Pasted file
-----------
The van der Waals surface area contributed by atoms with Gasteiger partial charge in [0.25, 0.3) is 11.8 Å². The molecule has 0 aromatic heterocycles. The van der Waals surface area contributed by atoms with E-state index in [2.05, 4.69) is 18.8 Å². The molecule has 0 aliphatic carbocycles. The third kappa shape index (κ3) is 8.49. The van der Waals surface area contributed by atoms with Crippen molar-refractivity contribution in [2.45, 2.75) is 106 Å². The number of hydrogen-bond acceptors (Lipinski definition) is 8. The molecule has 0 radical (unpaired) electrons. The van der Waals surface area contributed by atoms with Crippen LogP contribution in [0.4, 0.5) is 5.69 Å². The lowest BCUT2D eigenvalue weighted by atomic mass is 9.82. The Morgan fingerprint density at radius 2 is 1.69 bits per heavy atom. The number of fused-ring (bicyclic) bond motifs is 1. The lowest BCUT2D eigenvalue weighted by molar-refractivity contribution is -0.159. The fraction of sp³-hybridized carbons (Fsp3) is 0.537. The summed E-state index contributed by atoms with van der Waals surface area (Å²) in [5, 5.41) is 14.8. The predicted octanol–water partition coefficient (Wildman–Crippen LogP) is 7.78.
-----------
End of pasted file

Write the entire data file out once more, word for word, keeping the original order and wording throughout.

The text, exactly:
The van der Waals surface area contributed by atoms with Gasteiger partial charge in [0.25, 0.3) is 11.8 Å². The molecule has 0 aromatic heterocycles. The van der Waals surface area contributed by atoms with E-state index in [2.05, 4.69) is 18.8 Å². The molecule has 0 aliphatic carbocycles. The third kappa shape index (κ3) is 8.49. The van der Waals surface area contributed by atoms with Crippen molar-refractivity contribution in [2.45, 2.75) is 106 Å². The number of hydrogen-bond acceptors (Lipinski definition) is 8. The molecule has 0 radical (unpaired) electrons. The van der Waals surface area contributed by atoms with Crippen LogP contribution in [0.4, 0.5) is 5.69 Å². The lowest BCUT2D eigenvalue weighted by atomic mass is 9.82. The Morgan fingerprint density at radius 2 is 1.69 bits per heavy atom. The number of fused-ring (bicyclic) bond motifs is 1. The lowest BCUT2D eigenvalue weighted by molar-refractivity contribution is -0.159. The fraction of sp³-hybridized carbons (Fsp3) is 0.537. The summed E-state index contributed by atoms with van der Waals surface area (Å²) in [5, 5.41) is 14.8. The predicted octanol–water partition coefficient (Wildman–Crippen LogP) is 7.78.